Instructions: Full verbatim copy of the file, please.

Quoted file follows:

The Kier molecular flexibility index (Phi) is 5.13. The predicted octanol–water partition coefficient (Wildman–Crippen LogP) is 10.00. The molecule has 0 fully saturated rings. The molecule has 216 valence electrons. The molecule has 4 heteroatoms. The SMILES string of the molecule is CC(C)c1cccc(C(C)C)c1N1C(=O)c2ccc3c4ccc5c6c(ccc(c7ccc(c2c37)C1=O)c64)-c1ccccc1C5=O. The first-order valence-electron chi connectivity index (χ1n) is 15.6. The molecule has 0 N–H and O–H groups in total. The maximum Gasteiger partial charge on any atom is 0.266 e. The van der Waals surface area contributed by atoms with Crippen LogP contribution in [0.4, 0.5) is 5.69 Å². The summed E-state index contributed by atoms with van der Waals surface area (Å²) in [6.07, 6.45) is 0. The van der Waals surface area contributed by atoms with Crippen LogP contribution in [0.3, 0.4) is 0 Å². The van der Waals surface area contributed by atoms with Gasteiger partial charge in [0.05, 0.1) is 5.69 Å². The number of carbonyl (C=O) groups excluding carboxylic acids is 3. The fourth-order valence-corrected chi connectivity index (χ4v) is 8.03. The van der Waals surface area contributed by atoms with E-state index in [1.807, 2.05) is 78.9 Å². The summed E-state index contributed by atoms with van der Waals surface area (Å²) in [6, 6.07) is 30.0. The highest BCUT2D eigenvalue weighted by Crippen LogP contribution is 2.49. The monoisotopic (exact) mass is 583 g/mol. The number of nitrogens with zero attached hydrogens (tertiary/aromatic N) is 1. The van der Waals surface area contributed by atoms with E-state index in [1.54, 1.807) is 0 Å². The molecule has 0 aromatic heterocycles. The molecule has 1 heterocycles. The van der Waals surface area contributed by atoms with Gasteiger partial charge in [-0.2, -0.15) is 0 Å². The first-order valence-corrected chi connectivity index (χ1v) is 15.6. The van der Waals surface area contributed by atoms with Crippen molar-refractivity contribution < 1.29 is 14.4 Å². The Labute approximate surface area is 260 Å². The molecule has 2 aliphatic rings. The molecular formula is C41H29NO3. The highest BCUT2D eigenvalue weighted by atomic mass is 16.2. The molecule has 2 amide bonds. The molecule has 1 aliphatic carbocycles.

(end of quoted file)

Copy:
The Kier molecular flexibility index (Phi) is 5.13. The predicted octanol–water partition coefficient (Wildman–Crippen LogP) is 10.00. The molecule has 0 fully saturated rings. The molecule has 216 valence electrons. The molecule has 4 heteroatoms. The SMILES string of the molecule is CC(C)c1cccc(C(C)C)c1N1C(=O)c2ccc3c4ccc5c6c(ccc(c7ccc(c2c37)C1=O)c64)-c1ccccc1C5=O. The first-order valence-electron chi connectivity index (χ1n) is 15.6. The molecule has 0 N–H and O–H groups in total. The maximum Gasteiger partial charge on any atom is 0.266 e. The van der Waals surface area contributed by atoms with Crippen LogP contribution in [0.4, 0.5) is 5.69 Å². The summed E-state index contributed by atoms with van der Waals surface area (Å²) in [6.07, 6.45) is 0. The van der Waals surface area contributed by atoms with Crippen LogP contribution in [0.3, 0.4) is 0 Å². The van der Waals surface area contributed by atoms with Gasteiger partial charge in [0.05, 0.1) is 5.69 Å². The number of carbonyl (C=O) groups excluding carboxylic acids is 3. The fourth-order valence-corrected chi connectivity index (χ4v) is 8.03. The van der Waals surface area contributed by atoms with E-state index in [1.807, 2.05) is 78.9 Å². The summed E-state index contributed by atoms with van der Waals surface area (Å²) in [6, 6.07) is 30.0. The highest BCUT2D eigenvalue weighted by Crippen LogP contribution is 2.49. The monoisotopic (exact) mass is 583 g/mol. The number of nitrogens with zero attached hydrogens (tertiary/aromatic N) is 1. The van der Waals surface area contributed by atoms with E-state index in [1.54, 1.807) is 0 Å². The molecule has 0 aromatic heterocycles. The molecule has 1 heterocycles. The van der Waals surface area contributed by atoms with Gasteiger partial charge in [-0.2, -0.15) is 0 Å². The first-order valence-corrected chi connectivity index (χ1v) is 15.6. The van der Waals surface area contributed by atoms with Crippen molar-refractivity contribution < 1.29 is 14.4 Å². The Labute approximate surface area is 260 Å². The molecule has 2 aliphatic rings. The molecular formula is C41H29NO3. The highest BCUT2D eigenvalue weighted by atomic mass is 16.2. The molecule has 2 amide bonds. The molecule has 1 aliphatic carbocycles.